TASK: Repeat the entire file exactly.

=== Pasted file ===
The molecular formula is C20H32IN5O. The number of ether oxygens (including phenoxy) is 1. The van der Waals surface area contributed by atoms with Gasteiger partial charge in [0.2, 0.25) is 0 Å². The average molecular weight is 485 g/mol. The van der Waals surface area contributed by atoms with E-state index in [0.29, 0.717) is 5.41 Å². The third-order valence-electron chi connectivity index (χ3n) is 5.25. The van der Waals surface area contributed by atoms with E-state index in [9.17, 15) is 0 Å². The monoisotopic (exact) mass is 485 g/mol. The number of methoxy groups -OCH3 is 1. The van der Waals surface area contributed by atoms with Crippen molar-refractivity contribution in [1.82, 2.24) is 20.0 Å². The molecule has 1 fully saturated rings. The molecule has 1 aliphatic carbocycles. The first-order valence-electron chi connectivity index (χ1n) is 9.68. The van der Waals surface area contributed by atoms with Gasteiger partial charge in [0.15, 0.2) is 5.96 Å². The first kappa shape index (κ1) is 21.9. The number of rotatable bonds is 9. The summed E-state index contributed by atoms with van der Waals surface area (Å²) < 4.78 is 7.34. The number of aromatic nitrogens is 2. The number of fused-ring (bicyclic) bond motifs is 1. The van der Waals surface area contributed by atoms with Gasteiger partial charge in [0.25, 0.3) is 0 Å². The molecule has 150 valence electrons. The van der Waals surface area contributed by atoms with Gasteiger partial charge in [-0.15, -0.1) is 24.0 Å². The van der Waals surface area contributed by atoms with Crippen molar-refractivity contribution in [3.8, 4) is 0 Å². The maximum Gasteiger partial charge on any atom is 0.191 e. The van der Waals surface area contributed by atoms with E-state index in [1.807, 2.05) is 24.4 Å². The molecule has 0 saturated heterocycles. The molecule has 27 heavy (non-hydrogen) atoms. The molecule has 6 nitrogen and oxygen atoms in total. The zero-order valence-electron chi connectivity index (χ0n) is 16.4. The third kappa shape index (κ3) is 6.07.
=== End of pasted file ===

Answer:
The molecular formula is C20H32IN5O. The number of ether oxygens (including phenoxy) is 1. The van der Waals surface area contributed by atoms with Gasteiger partial charge in [0.2, 0.25) is 0 Å². The average molecular weight is 485 g/mol. The van der Waals surface area contributed by atoms with E-state index in [0.29, 0.717) is 5.41 Å². The third-order valence-electron chi connectivity index (χ3n) is 5.25. The van der Waals surface area contributed by atoms with E-state index in [9.17, 15) is 0 Å². The monoisotopic (exact) mass is 485 g/mol. The number of methoxy groups -OCH3 is 1. The van der Waals surface area contributed by atoms with Crippen molar-refractivity contribution in [1.82, 2.24) is 20.0 Å². The molecule has 1 fully saturated rings. The molecule has 1 aliphatic carbocycles. The first-order valence-electron chi connectivity index (χ1n) is 9.68. The van der Waals surface area contributed by atoms with Gasteiger partial charge in [0.15, 0.2) is 5.96 Å². The first kappa shape index (κ1) is 21.9. The number of rotatable bonds is 9. The summed E-state index contributed by atoms with van der Waals surface area (Å²) < 4.78 is 7.34. The number of aromatic nitrogens is 2. The number of fused-ring (bicyclic) bond motifs is 1. The van der Waals surface area contributed by atoms with Gasteiger partial charge in [0.25, 0.3) is 0 Å². The molecule has 150 valence electrons. The van der Waals surface area contributed by atoms with Gasteiger partial charge in [-0.15, -0.1) is 24.0 Å². The van der Waals surface area contributed by atoms with Crippen molar-refractivity contribution in [3.8, 4) is 0 Å². The maximum Gasteiger partial charge on any atom is 0.191 e. The van der Waals surface area contributed by atoms with E-state index in [1.807, 2.05) is 24.4 Å². The molecule has 0 saturated heterocycles. The molecule has 27 heavy (non-hydrogen) atoms. The molecule has 6 nitrogen and oxygen atoms in total. The zero-order valence-electron chi connectivity index (χ0n) is 16.4. The third kappa shape index (κ3) is 6.07.